The second is the “love your body” mindset. People in this crowd say “My body is perfect as it is and I don’t need to change it.” While I’m a big fan of accepting yourself, I don’t think being delusional is good for anyone. “Curvy” shouldn’t be a euphemism for “overweight.” “Healthy appetite” should not mean “eats lots of crap.” I would never, ever shame someone for being overweight. But I am disappointed when people don’t care about their health or what they eat. And believe me, that’s not limited to a certain size–I’ve seen plenty of unhealthy skinny people.

And then you’ve got people who waver between these two mindsets–celebrities who talk about how much they love their bodies, just as they are. And then they go on to lose weight and admit they didn’t really love themselves before but now they do. Talk about conflicting messages.

Here’s the thing: healthy looks different on everyone. And everyone’s path to healthy is unique. But you only get one body, Bridget. That’s it. And even though you’re young, the choices you make now will impact your future health.

Here’s something most people don’t know about me (although I wish they did): I’m not naturally skinny. In fact, I hate it when people think I am. I had to work for the body I have. So whenever I talk about health and people shrug me off with a “well, you’re skinny,” I kind of want to punch them. (I know, it’s not the healthiest attitude. I’m a work in progress.) Genetics has little to do with the size and shape that I am. I make choices every day to be healthy.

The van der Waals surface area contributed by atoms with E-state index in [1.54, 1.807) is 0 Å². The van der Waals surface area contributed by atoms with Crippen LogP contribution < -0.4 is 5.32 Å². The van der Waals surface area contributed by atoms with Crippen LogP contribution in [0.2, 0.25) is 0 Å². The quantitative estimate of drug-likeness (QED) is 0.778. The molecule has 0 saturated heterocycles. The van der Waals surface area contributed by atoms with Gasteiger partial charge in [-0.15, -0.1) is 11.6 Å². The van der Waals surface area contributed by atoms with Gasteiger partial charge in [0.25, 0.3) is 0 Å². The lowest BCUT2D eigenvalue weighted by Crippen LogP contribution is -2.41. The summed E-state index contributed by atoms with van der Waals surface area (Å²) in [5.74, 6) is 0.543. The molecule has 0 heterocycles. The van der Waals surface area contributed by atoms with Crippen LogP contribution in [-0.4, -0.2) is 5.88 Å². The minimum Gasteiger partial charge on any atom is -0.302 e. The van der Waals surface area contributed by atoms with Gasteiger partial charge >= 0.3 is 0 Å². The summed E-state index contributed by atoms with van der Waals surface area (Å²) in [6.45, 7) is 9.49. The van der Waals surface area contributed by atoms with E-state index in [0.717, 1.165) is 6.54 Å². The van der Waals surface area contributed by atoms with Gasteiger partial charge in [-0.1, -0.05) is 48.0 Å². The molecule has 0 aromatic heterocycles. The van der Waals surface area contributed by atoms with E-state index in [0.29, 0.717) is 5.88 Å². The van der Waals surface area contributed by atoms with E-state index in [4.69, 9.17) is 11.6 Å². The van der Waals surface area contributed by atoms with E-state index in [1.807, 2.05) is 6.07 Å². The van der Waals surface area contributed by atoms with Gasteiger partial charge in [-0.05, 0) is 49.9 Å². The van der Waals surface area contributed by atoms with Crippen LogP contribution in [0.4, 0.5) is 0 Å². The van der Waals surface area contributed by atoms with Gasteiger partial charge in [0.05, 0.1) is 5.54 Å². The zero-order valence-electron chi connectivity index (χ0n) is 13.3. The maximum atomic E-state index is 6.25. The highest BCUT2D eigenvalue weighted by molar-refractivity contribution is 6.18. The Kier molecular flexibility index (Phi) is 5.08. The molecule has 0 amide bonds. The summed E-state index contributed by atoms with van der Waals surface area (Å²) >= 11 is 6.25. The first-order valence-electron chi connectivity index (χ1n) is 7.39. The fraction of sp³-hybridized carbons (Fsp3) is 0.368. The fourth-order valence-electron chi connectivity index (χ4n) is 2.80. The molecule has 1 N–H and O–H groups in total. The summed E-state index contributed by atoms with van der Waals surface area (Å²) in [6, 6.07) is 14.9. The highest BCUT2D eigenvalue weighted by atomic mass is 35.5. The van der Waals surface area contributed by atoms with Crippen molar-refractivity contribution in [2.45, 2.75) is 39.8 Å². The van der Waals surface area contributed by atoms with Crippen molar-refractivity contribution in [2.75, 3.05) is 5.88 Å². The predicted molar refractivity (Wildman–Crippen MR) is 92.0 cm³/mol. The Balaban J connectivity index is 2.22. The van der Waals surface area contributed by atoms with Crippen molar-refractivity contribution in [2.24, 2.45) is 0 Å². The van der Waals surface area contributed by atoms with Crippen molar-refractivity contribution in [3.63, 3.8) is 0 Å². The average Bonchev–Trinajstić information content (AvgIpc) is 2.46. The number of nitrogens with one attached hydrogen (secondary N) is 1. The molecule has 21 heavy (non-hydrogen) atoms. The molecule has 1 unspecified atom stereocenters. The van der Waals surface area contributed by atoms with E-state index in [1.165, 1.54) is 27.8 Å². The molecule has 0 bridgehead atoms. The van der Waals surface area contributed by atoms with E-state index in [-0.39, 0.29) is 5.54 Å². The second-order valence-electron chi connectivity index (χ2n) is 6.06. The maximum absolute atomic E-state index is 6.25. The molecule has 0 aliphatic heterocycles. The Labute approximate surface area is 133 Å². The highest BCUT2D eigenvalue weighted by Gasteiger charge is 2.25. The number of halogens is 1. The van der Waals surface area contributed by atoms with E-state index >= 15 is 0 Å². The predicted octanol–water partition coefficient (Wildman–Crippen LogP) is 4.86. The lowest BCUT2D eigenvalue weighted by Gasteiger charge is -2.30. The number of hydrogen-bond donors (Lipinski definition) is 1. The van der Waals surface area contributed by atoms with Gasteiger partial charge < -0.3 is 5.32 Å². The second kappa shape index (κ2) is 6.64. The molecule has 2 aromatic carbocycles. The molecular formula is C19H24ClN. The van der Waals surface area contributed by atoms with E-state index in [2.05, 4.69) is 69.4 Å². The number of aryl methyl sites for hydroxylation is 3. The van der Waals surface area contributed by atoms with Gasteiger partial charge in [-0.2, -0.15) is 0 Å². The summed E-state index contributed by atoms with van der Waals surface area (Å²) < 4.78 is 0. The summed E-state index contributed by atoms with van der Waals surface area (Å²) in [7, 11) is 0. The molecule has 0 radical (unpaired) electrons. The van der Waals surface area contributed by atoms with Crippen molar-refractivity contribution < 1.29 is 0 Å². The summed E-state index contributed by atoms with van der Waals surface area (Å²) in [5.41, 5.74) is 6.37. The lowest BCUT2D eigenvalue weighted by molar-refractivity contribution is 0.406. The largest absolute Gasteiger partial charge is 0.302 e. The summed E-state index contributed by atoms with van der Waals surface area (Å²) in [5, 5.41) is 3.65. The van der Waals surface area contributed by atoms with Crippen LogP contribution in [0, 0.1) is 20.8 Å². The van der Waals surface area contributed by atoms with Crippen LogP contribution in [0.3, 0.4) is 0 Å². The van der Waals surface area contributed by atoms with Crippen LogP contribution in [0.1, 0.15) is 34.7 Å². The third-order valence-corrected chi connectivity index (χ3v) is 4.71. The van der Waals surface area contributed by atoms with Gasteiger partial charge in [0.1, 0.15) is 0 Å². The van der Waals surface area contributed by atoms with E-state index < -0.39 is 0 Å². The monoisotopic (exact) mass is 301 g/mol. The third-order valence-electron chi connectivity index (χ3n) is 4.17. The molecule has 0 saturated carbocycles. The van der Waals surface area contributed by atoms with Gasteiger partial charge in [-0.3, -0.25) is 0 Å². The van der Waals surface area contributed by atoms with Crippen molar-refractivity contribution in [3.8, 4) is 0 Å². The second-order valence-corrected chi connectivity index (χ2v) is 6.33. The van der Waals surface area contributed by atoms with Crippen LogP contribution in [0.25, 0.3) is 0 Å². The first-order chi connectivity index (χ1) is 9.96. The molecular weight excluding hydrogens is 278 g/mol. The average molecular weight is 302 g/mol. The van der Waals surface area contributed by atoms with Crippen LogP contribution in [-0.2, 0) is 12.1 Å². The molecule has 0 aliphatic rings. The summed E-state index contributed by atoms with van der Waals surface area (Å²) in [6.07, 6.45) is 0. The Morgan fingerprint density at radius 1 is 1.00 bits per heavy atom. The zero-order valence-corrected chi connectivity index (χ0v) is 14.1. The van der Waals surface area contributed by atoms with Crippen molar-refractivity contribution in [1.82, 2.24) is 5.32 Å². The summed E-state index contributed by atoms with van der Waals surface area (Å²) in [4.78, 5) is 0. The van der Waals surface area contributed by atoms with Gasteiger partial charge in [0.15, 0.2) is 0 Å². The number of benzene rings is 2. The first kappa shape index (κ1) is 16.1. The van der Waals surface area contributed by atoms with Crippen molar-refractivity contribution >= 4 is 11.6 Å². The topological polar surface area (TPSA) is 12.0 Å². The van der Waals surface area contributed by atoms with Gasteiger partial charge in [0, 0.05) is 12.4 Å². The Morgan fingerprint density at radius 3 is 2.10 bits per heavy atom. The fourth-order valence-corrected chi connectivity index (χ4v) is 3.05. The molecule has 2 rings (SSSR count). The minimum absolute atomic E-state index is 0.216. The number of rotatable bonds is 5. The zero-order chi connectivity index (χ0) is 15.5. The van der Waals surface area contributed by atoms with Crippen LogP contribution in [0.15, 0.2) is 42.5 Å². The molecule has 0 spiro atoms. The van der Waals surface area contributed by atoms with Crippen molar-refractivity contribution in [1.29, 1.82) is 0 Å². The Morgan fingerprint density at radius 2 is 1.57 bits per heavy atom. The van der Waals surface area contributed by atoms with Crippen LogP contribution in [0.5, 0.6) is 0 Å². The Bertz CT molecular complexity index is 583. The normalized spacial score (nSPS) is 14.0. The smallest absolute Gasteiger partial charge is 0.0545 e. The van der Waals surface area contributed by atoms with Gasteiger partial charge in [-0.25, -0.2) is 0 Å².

That doesn’t mean I’ve given up chocolate in favor of tofu. Because that would be depressing. But I try to find my own balance, the place where I can be healthy and still occasionally indulge. Not only am I physically stronger, I’m mentally stronger. I have more self-control, more focus. Because I don’t ever want to go back. I got where I am because I refused to accept excuses. I refused to believe that I couldn’t change my body and my health. And let me tell you, life is so much better on the healthy side.

Love your body, Bridget, but love it enough to take care of it, to improve it. Don’t exercise because you want to look like a model or because you loathe your thighs. Exercise because it makes you strong, because it makes you feel great, because it improves you, body and spirit.

It ain’t magic. Being healthy takes work, and it’s a gradual process. And it isn’t something you can do for anyone else. If you’re trying to change your body in order to achieve some socially acceptable concept of beauty, you’ll fail. You have to do it for you. Because you deserve the chance at a healthy life. Because you deserve to feel strong and in control of yourself.

Find your healthy, Bridget. I promise you won’t regret it.





What’s Dear Bridget all about? It’s a series on my blog composed of letters to a hypothetical teen girl named Bridget. Why Bridget? It means strong. And it represents the current generation of young women. These letters are my attempt to break through the chaos and the crap that’s flying at today’s young woman in order to offer advice and encouragement, from me and other incredible women who remember what it was like to be in her shoes.

If you’re a teen girl and you’ve got a question or issue you’d like us to address, let me know. Just click on the contact button (that round envelope icon at the top of the sidebar) and send me your thoughts. If you’re an awesome adult woman who remembers those teen years clearly and would like to write to Bridget, feel free to contact me and tell me about yourself.